• Attorney General William Barr persistently pressured Manhattan’s former top federal prosecutor to resign during a June 18 meeting at a New York hotel and in a subsequent phone call, the ousted prosecutor, Geoffrey Berman told lawmakers Thursday, detailing for the first time the series of events that led to his removal the next day.

Berman, in a written statement to the House Judiciary Committee, said Barr repeatedly attempted to coax Berman into resigning his post by suggesting he consider other positions in government, including the chairmanship of the Securities and Exchange Commission or the head of the Justice Department’s Civil Division.

“I said that there was no job offer that would entice me to resign from my position,” Berman told lawmakers in his opening statement

  • In contrast to efforts by the Trump administration to dismiss the C.I.A.’s judgment and to justify the White House’s failure to authorize any response to Moscow by downplaying the assessment of Russian bounties on U.S. troops as uncorroborated, Gen. Mark A. Milley, the chairman of the Joint Chiefs of Staff, said in a Congressional hearing, “If in fact there’s bounties, I am an outraged general.” “If, in fact, there’s bounties directed by the government of Russia or any of their institutions to kill American soldiers, that’s a big deal. That’s a real big deal.”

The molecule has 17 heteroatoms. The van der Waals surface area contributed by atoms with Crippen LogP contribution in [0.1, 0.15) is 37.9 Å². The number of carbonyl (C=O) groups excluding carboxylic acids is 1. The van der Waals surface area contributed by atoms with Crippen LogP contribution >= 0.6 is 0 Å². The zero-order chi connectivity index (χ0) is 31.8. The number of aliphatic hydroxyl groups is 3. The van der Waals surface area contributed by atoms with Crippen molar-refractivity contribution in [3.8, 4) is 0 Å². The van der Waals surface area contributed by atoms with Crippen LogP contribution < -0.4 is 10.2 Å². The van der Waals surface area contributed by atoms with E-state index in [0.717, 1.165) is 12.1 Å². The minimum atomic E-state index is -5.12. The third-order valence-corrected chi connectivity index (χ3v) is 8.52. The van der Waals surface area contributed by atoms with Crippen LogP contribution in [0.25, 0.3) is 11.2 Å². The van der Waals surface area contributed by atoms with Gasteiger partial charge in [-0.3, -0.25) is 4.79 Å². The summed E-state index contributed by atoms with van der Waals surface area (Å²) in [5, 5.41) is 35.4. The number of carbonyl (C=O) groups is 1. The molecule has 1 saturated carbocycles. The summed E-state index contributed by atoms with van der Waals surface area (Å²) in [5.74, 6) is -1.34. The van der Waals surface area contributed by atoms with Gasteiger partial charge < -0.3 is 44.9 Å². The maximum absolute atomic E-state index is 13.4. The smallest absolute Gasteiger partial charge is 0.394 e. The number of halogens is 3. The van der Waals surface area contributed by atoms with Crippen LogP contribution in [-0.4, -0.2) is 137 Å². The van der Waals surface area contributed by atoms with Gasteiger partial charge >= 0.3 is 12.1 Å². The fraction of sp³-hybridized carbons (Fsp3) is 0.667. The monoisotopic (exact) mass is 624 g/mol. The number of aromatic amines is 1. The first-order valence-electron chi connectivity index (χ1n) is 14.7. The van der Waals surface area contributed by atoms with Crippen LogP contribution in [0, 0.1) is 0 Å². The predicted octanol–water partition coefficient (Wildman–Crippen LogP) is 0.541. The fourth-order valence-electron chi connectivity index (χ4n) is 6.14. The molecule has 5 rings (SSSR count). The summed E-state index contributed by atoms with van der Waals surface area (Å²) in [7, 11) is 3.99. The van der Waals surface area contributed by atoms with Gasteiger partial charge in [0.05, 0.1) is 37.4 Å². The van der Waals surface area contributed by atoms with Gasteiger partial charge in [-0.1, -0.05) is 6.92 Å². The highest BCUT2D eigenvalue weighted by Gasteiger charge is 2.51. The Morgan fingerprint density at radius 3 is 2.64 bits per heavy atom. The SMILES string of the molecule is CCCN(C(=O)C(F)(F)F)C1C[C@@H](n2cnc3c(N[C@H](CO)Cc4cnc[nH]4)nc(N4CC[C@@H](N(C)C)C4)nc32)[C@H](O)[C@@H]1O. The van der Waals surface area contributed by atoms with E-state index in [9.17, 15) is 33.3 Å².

He also said that while the government so far lacks proof that any caused specific military casualties, “we are still looking.”

“We’re not done,” he continued. “We’re going to run this thing to the ground.”

Intelligence that included accounts from interrogated detainees and electronic intercepts of data showing payments from a bank account linked to Russia’s military intelligence agency, the G.R.U., to the Taliban, the C.I.A. concluded that Russia had escalated its support to the Taliban to include financial incentives for killing Americans and other coalition troops.

  • Secretary of Defense Mark Esper confirmed that he had been briefed on information regarding Russian payments to the Taliban, seemingly acknowledging that Russia’s support for the militant group in Afghanistan is not a “hoax,” as President Donald Trump has claimed. However, Esper also made clear that he has not seen intelligence that corroborates claims that American troops were killed as a result of the “bounty” payments, walking a delicate line between acknowledging a well-known threat and potentially clashing with the President.
  • The Trump administration has sanctioned four Chinese officials and a regional security agency for the Chinese government’s repressive campaign against ethnic minorities.

The economic penalties and visa bans come on the same day that the White House confirmed it is finalizing a ban on federal contracts and contractors using five Chinese companies, some of which have ties to the campaign against Uighurs.

  • More than 100 Democratic House lawmakers are calling on the Trump administration to end its transgender military ban following a Supreme Court ruling barring discrimination against LGBT workers.
  • Michael Pack, the Trump-appointed CEO of the U.S. Agency for Global Media, has reportedly signaled that he will not approve of visa renewals for foreign reporters who work for Voice of America and has fired the Radio Free Asia chief.